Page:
– Originally Published April 12, 2018 –
Hoosier fans should pat themselves on the back. It seems like every time someone does a documentary or feature interview involving Indiana basketball, there is a paywall involved. Whether it was the Showtime special on the 1976 team, the Joe Buck interview of Bob Knight, or ESPN’s 30 for 30 on Bob Knight’s firing at IU, the networks assume that the large and passionate Hoosier Nation will open their wallets.
Hidden behind a paywall for more than seven months, the network finally aired the documentary on television on Thursday night. Below is the review we wrote when it was first released in April.
REVIEWING THE LAST DAYS OF KNIGHT
The documentary starts with ominous sounding music that leads you to believe you are about to watch a murder mystery. With that, right away you know where this is headed. Another telling aspect about the beginning is that it starts not with anything about Bob Knight, but instead it introduces you personally to the journalist, Robert Abbott, that broke the Neil Reed story for CNN at the time and narrates this documentary for ESPN.
The Last Days of Knight is more about Abbott and his development of the story in the late 1990’s than anything about the last days of Knight. The 30 for 30 piece doesn’t really cover any new ground, and doesn’t really offer any insights from people that were deeply involved with the story — except for the journalists themselves.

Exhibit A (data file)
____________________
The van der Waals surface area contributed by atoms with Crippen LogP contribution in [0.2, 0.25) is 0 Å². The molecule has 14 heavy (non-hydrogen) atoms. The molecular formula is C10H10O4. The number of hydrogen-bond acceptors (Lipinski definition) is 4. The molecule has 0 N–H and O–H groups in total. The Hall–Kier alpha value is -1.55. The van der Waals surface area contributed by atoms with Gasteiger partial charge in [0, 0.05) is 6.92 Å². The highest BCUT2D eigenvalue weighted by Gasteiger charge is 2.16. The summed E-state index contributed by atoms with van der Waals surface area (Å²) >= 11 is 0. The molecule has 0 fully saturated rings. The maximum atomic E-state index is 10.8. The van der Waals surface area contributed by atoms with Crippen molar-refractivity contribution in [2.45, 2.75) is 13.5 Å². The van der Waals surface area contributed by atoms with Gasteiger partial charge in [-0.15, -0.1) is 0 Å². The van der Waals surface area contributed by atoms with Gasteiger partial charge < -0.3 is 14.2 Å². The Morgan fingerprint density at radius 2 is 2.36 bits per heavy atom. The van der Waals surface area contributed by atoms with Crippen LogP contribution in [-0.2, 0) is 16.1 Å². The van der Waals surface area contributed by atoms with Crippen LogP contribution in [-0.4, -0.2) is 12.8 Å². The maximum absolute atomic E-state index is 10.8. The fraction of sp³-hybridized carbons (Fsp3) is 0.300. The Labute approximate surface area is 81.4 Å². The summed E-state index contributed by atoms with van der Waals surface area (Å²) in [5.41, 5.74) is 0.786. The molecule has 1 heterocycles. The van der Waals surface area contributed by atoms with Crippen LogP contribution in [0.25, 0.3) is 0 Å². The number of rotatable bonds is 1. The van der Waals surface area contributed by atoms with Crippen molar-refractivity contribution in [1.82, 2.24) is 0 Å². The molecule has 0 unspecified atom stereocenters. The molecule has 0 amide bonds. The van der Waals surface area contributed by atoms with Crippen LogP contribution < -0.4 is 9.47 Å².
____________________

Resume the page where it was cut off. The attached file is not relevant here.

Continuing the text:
To be fair, of course the documentary does cover old positive ground as it relates to Bob Knight. The documentary sets the stage by looking back at Knight’s history as a player at Ohio State, and his early success at Indiana. But this is being done, as the piece admits, to illustrate Knight as an untouchable, larger than life character.
In painting that picture of Knight, the producers seemingly absolve the IU Athletic Department, Presidents and Trustees that always had the ability to make changes. Sure, there was lip service paid to the notion that those in power should have done more, but it wasn’t central at all to the narrative.
The story even let former IU Athletic Director Clarence Doninger make the unchallenged statement “We can’t let that happen” when referencing how powerful coaches can become more powerful than the institution itself. No one was closer to the situation or had a greater ability to influence change than Doninger.
The story would also have you believe that Bob Knight was akin to Vladimir Putin, with a horrifying sphere of influence that was inescapable for anyone that crossed him. Of course there is some truth to this notion, but the hyperbole here was nauseating.
Before going further, it is important to understand one thing about my take on this topic. I believed at the time and continue to believe that it was time for Bob Knight to go in 2000, and probably sooner. He had become larger than the University that he represented. I know that I personally got tired of having to talk about him every time I told a new acquaintance that I went to IU.